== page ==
Biggest air quality hurdles yet to come

The Valley’s air was as clean this summer as it’s been in three decades. That’s cause for celebration — and also for sounding a cautionary note.

Violations of the federal standards for ozone, a precursor to smog, have fallen by about 50% since 2002. That’s very good news for all of us.

But we’re still the second most polluted air basin in the country. That’s a reminder that we aren’t anywhere near the point at which we can declare victory. The Valley’s air is better than it used to be. That’s not the same thing as saying that it’s good.

The worst air quality in the eight-county San Joaquin Valley Air Pollution Control District this summer was found in Sequoia National Park. The park edged out Arvin, in Kern County. That’s a sad irony: The beautiful Sierra Nevada, where so many Valley residents seek respite from the turmoil and congestion of urban life, is now terribly polluted.

We have seen many new regulations imposed on every sort of activity in the Valley in the effort to clean the air. The ag industry has watched as its historic exemption from air quality rules was lifted and a whole host of new restrictions placed on farming activities. Businesses, manufacturers and development face tighter controls. Valley residents may no longer burn wood in their fireplaces anytime they want.

And there is more to come. We haven’t even begun to get serious about the biggest part of our air quality problems — the vehicles we drive. There are several reasons we will have a hard time making dents in emissions from cars, trucks, locomotives and other vehicles.

One is the fact that the Valley air district has very little power to regulate such emissions. Such authority lies at the state and federal levels. The state has been fairly aggressive in this area, notably with the initiative to reduce greenhouse gases. But the federal Environmental Protection Agency, under the Bush administration, has actively worked to delay or weaken clean air efforts.

It is currently, for instance, dragging its heels in granting California a waiver the state needs to implement Assembly Bill 32, the historic greenhouse gas legislation.

Another obstacle to reducing emissions from vehicles is cost. It will take money to get older, dirty cars — the so-called “gross polluters” — off our roads. Diesel trucks are the single largest source of polluting emissions, but addressing that problem will be particularly expensive.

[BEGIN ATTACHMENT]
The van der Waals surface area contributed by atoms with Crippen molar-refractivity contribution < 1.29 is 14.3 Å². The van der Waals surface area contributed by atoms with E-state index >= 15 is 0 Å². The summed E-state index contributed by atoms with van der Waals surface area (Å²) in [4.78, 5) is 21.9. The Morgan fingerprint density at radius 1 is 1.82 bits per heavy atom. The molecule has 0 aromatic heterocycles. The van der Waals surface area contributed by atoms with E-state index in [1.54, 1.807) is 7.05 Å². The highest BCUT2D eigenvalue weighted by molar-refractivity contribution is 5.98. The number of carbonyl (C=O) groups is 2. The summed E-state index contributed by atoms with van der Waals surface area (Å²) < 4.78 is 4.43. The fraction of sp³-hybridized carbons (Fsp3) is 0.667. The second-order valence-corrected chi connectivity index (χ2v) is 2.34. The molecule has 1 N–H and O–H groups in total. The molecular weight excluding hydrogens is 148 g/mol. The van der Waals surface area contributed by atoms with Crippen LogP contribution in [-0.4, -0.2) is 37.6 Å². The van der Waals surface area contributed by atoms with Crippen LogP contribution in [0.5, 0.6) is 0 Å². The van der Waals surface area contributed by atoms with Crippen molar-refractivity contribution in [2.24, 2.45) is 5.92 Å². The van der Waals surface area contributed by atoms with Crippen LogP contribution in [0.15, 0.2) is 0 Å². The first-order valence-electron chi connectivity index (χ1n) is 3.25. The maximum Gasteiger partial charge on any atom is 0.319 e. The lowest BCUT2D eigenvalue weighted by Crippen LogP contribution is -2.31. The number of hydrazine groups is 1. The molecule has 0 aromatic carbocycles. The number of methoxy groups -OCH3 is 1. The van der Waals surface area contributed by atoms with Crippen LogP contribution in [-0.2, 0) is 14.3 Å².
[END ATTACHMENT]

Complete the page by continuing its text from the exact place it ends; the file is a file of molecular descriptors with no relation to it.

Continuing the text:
We also need alternative forms of transportation if we’re to get people out of their cars. But our current transit systems are woefully inadequate. Given the love affair Americans have with their vehicles, it’s going to take a great deal more to make alternatives attractive. Transit systems must be cheap, efficient, clean and safe, or people will never use them in large numbers. And the price of gasoline will have to rise before people feel the need to curtail driving. That’s something we can probably count on.

Some of these concerns emerged at a two-day symposium held in Visalia last week by the Valley air district. High on the list of topics was diesel emissions and what to do about them. The problem with diesel is a microcosm of many of the larger issues we face.

Diesel engines produce an enormous amount of pollution. They are also marvels of durability. That’s good news for those who own them, bad news for those of us who must breathe their emissions. But diesel engines are also essential to the transportation and commerce we depend upon. Truckers typically can’t afford the high cost of retrofitting or replacement of older equipment. They’re going to need a great deal of help with those costs.

Gloria Arredondo-Malarchick, a registered nurse and member of the Kings County Asthma Coalition, told last week’s symposium that policymakers and the public must consider the cost of polluted air. “Hopefully, they realize the health costs and look at it as an investment rather than a burden.”That’s the key to public acceptance of all the steps we need to take to get cleaner air. The status quo is costly, and for some Valley residents, it’s deadly. More than 1,000 deaths are attributed to bad air in California each year, many of them right here. The Valley endures increased health costs in excess of $3 billion annually because of our dirty air.

It won’t be easy and it won’t be cheap to clean up the Valley’s air. But the cost of failure will be even higher. So celebrate the good news about progress in the clean air effort. And gear up for even more work ahead. We must keep the pressure on our elected leaders, regulatory agencies and ourselves. Otherwise, we all lose.

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